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The Laundress

July 4, 2017

Written by Marykate O’Malley, mother of three wonderful children, Gladwyne PA 


Sometimes I feel like I could spend the rest of my life doing laundry. I see myself standing at the washer, aging before my very eyes, changing the shapes of clothing and linen, then moving it: sorting by color, placing into the washer, into the dryer, folding, moving into drawers or closets.

I see myself standing at the pearly gates. Saint Peter quotes my favorite poet Mary Oliver and asks, “tell me this, what did you do with your one wild and precious life?” “Laundry sir,” I would reply. “I did laundry. 2 to 3 loads per day, sometimes more depending on the season. In summer the clothes were smaller you see, but my children were more active. Every day 2 bathing suits, 2 outfits, 1 bath towel, 1 beach towel, 1 set of pajamas, per child. During sports seasons there were uniforms: 2 soccer, one baseball, and 2 lacrosse in the spring. I would sort, the lights and darks, treat chocolate stains, and grass stains.”

I would lean forward and tell the good saint, “when my son was in preschool, his shirt was a map of his day. Clues hidden in red paint, and brown icing from a birthday celebration, a blue marker mark, and a grass stain.” Scenes from my life would flash before me: standing at the washer holding athletic pants caked in mud from football at the park, delicately placing my daughter’s dress in the washing machine, or spraying clay from my youngest’s 2D to 3D art class with Shout.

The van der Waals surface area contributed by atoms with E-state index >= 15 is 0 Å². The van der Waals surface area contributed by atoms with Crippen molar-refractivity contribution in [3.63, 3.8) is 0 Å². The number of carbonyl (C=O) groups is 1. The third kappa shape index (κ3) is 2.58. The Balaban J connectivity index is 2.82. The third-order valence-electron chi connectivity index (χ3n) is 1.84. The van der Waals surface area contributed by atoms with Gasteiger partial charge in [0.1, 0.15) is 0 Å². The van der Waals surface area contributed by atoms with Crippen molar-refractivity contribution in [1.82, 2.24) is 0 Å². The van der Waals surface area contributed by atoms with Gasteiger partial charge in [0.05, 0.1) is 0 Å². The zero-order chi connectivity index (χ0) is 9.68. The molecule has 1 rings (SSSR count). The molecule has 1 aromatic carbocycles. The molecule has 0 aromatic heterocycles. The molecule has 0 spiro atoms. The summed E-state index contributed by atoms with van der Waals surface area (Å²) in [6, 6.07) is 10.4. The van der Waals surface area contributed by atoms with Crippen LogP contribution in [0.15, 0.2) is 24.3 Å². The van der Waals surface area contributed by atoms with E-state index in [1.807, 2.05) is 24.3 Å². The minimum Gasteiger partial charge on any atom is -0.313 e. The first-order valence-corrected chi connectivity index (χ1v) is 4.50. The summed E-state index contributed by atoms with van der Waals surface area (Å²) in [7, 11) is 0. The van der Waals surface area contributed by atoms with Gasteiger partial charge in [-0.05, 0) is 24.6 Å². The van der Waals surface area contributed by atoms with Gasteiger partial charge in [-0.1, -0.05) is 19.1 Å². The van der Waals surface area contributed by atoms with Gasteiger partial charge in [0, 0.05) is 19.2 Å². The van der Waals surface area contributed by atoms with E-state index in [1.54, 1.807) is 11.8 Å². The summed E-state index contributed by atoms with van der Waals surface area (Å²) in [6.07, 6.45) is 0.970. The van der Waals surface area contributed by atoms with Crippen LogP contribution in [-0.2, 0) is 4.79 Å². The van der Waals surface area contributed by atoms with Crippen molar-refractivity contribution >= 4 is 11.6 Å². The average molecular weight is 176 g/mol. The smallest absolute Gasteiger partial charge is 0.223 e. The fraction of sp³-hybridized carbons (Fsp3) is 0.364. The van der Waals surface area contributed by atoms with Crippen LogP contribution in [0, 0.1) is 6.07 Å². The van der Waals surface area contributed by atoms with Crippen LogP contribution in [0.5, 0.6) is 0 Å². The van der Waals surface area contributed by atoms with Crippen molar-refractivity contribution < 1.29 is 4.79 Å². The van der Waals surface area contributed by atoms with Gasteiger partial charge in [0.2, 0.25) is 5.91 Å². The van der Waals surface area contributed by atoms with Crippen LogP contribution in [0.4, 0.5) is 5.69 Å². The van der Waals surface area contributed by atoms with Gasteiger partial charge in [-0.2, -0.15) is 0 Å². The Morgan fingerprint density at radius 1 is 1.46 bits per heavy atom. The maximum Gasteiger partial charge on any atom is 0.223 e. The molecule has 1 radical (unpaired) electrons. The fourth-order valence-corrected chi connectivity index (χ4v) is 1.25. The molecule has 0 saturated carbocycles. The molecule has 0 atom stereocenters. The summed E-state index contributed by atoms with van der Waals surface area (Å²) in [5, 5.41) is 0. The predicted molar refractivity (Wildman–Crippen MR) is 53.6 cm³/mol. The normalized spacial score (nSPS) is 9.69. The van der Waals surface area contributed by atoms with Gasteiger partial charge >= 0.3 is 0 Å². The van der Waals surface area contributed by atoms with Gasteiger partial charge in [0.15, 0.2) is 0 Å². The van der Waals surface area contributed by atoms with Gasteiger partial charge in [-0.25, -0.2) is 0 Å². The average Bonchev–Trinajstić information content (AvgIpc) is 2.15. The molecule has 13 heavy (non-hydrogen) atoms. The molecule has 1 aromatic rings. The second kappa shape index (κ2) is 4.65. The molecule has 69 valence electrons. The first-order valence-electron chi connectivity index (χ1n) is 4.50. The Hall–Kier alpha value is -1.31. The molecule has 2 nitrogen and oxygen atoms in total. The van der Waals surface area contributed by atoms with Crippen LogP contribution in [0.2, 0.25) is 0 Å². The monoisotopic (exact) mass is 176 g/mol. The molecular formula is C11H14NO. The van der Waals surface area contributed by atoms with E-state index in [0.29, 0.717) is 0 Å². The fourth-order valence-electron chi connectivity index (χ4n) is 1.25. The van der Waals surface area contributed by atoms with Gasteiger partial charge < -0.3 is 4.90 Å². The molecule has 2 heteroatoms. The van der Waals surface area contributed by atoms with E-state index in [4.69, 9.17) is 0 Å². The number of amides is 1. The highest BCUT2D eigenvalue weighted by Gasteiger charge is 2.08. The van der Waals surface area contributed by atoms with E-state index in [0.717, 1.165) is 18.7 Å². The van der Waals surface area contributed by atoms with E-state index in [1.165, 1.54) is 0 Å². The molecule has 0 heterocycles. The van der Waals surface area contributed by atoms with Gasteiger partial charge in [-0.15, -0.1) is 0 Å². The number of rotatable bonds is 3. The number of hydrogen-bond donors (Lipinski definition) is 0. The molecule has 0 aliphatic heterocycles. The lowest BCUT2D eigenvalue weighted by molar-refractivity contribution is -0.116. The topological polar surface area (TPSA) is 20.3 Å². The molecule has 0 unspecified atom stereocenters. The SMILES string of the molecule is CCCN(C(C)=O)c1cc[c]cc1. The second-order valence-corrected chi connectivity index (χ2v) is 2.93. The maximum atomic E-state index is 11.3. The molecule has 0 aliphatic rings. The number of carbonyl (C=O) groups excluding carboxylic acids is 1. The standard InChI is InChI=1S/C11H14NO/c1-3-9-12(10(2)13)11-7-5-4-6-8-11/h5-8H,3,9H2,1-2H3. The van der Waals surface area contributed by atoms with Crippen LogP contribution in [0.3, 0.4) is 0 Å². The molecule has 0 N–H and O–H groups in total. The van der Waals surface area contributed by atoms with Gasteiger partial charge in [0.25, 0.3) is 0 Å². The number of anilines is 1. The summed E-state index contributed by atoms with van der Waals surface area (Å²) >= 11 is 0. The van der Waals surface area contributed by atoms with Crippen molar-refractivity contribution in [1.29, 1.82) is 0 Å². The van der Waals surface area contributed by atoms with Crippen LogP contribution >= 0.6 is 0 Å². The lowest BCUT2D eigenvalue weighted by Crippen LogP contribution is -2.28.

There was a time when I didn’t think about laundry. I remember one summer with my closest friend and her mother went to our shared room in search of all the household bath towels to find a heap (mountain) behind the door. “Girls,” she said, “you come out of the shower clean, these towels can be hung to dry and then used again.” I remember thinking amazing… and brilliant…. and that never occurred to me…. I didn’t think about laundry then.

My youngest likes to change a half dozen or so times per day. I feel a lump growing in the back of my throat and my eyes sting as she trades her sporty look for a top knot and jumper. I set a family rule, if worn for less than 2 hours it is clean, unless it is obviously not, like ketchup down the front. I remember as a child skipping down the stairs in my 3rd outfit of the day while we hadn’t even had lunch …  And my mother remarking that I changed every hour. I remembering considering the comment, agreeing with a shrug of my shoulders while I skipped off… I didn’t know laundry…

“You see,” I would tell Saint Peter. “It was a good life. I worked hard. Very, very hard, but I lived it. Really lived it you know.” And I would pause and share, “there was this path… to the beach… sandy and strewn with pebbles…. where the wild sea grass would bend and sway, and reach towards the blue hue of the bluest summer sky. You could hear the pounding surf, drink in the salt air. I would take my children and they would play in the waves and dig at the water’s edge for hours and I would feel a wave of contentment, of happiness. My children’s skin would brown and freckles would emerge and dot the bridges of their noses, scatter across their cheeks like stars against the sky. Their hair would smell like the ocean, and summertime, and innocence. And despite all the laundry, it was heaven to be by the shore with my children. Truly heaven.”


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